Figure 2. Some coffee by-products (coffee flowers/blossoms, coffee leaves, ripe and unripe (green) coffee cherries).

2. Chlorogenic Acids

2.1. Structures, Properties, and Natural Occurrence

Originally, the naturally occurring esters of trans-configurated caffeic acid (6) and (–)-quinic acid (7) were known by the trivial name chlorogenic acid (CQA, singular). In 1846, Payen used the term “chlorogen acid” for the first time and isolated the crystalline potassium caffeine chlorogenate complex from green coffee (Coffea arabica) [16][17]. The name chlorogenic acid comes from the Greek χλωρός (khloros, light green) and γένος (ghenos, producing) and refers to the intense green color that results when chlorogenic acids are oxidized [2]. The origin of the name may also be due to a green color that appears when chlorogenic acid is treated with an aqueous solution of ammonia in the presence of atmospheric oxygen [18]. The prefix “chloro” is misleading in that the substances have no chlorine atoms in their chemical structure. The first time that pure chlorogenic acid was obtained in crystalline form with a melting point of 206–207 °C was in 1907, with evidence being provided by the formation of caffeic acid and quinic acid after alkaline hydrolysis [19]. Twenty-five years later, Freudenberg confirmed that chlorogenic acid is a caffeic acid–quinic acid conjugate [20].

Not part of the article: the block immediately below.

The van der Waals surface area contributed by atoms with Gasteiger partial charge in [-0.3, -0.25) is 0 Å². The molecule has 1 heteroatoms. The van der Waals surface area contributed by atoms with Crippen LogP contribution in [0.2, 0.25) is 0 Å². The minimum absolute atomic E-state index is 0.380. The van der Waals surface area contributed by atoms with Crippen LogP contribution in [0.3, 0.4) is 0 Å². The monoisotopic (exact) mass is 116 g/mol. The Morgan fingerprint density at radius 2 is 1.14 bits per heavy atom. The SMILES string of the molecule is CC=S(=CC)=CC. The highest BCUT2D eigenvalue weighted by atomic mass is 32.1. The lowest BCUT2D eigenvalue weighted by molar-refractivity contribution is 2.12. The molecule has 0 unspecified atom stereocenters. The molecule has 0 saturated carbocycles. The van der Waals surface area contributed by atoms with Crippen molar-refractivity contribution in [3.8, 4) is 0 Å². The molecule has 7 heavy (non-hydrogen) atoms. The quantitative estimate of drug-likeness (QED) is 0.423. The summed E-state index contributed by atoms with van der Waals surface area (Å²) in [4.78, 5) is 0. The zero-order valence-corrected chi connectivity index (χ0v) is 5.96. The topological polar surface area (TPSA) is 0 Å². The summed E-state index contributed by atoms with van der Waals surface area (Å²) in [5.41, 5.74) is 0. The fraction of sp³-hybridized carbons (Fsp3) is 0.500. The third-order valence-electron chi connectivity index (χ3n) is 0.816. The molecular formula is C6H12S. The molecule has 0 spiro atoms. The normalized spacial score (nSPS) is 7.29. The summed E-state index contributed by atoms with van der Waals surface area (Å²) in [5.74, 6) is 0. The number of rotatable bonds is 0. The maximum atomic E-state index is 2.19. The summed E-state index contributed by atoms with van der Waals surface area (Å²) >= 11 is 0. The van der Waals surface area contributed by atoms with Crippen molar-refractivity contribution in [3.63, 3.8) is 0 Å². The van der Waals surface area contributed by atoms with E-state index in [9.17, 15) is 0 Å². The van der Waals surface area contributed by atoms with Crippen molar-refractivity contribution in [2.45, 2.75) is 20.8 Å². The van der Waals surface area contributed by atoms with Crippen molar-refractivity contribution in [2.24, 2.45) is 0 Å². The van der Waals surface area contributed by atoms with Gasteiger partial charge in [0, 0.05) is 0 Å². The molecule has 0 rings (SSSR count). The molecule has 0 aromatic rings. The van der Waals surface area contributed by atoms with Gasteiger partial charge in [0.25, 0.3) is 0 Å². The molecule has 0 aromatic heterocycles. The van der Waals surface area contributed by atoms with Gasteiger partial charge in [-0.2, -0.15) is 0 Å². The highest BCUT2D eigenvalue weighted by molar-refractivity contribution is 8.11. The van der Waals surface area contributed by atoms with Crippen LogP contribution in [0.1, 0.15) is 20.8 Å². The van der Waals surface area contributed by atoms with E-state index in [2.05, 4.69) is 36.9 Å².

Today, several structurally similar compounds belong to the class of chlorogenic acids (CQAs, plural), which also includes esters of other hydroxycinnamic acids such as ferulic acid (8) and p-coumaric acid (9) [21][22][23][24][25]. Chlorogenic acids are secondary metabolites and belong to the biologically active dietary polyphenols with a phenylpropanoid moiety. They are found in numerous plants, fruits, and vegetables [26] and play an important role as an intermediate in the biosynthesis of lignin [27][28]. Figure 3 shows an overview of the chemical structures of the main chlorogenic acids (1013).